Planetizen recently posted responses to five common complaints about bike lanes that are going in in Hoboken, NJ. One new question/response was this:
Response: Precedents in other American cities (New York City, Minneapolis) have shown that on one-way streets with parallel parking on both sides, bikers benefit from a much lower risk of being "doored" (unexpectedly hit by a car door opening) when the bike lane is on the left side of the street adjacent to the passenger-side door (instead of the driver-side door). This is particularly true during peak traffic periods when many vehicles have no passenger (solo commuters). Also, since drivers sit on the left side of cars, they have better visibility of bicyclists of all sizes. On streets with bus stops, left-side bike lanes prevent bicyclists from jockeying with buses (currently not the case in Hoboken, but also a design factor). Nonetheless, bikers should watch out for passenger doors opening, keep a reasonable distance from doors by staying in the far right portion of the bike lane, and remember to slow down or stop to avoid swerving into the vehicular lane if a door appears to be opening.
The Times wrote about lefty bike lanes as well (in NYC cyclists nominally have to use a bike lane if one is present)
A study of lefty lanes was done in Minneapolis, but it wasn't conclusive - in my opinion, but the idea has enough logic behind it to have possible merit.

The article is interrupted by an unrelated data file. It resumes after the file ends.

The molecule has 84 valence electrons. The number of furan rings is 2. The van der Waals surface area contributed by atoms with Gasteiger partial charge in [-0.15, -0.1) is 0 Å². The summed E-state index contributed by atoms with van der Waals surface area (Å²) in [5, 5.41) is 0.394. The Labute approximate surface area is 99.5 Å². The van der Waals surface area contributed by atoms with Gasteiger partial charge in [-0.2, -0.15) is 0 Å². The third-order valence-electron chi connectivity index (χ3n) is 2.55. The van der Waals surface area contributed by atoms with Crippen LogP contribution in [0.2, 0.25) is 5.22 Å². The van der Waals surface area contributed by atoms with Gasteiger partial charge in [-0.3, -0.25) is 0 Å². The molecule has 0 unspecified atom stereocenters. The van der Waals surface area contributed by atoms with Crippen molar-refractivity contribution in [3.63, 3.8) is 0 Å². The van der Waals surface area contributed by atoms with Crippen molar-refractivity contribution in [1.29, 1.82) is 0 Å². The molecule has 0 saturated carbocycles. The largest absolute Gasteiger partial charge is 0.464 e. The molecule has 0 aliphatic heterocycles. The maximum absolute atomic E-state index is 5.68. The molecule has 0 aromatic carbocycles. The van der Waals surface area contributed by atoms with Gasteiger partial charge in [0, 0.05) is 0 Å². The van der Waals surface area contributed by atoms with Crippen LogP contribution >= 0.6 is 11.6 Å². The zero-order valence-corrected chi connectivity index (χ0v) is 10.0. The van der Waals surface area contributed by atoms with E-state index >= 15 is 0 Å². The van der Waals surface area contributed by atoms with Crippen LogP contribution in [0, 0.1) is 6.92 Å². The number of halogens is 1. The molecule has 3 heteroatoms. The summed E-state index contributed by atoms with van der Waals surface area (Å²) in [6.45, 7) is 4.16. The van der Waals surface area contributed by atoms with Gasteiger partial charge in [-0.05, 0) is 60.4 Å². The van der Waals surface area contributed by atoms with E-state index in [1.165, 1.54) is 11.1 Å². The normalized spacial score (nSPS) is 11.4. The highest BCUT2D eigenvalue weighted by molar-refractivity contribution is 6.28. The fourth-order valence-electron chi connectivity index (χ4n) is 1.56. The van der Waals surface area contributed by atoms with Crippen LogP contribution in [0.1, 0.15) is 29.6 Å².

And in Portland, they're experimenting with Enhanced or Buffered Bike Lanes (as well as cycletracks).
The six-foot-wide bike lane will be buffered by a two-foot striped "shy zone" on both side, separating bike traffic from parking and motorized traffic.
The cycle track, on the other hand, will remove one of three automobile lanes on Southwest Broadway for a dedicated 7-foot-wide bikeway between Clay and Jackson streets. Parking spaces on the west side of the street would be moved several feet to the left, away from the sidewalk, creating a barrier of parked cars between cyclists and auto traffic.
There would also be a 3-foot painted shy zone between parking and the bikeway, allowing people to get out of cars without disrupting bike traffic.
DDOT's plodding along towards it's goal of 50 miles of bike lanes. It would be nice to see them try some of these tools, and bike lanes that have a foot or two of "shy zone" between the bike lane and the parked cars. Studies show that cyclists tend to ride just outside of the center of the bike lane. If you move the center, that should encourage cyclists to move away from the door zone.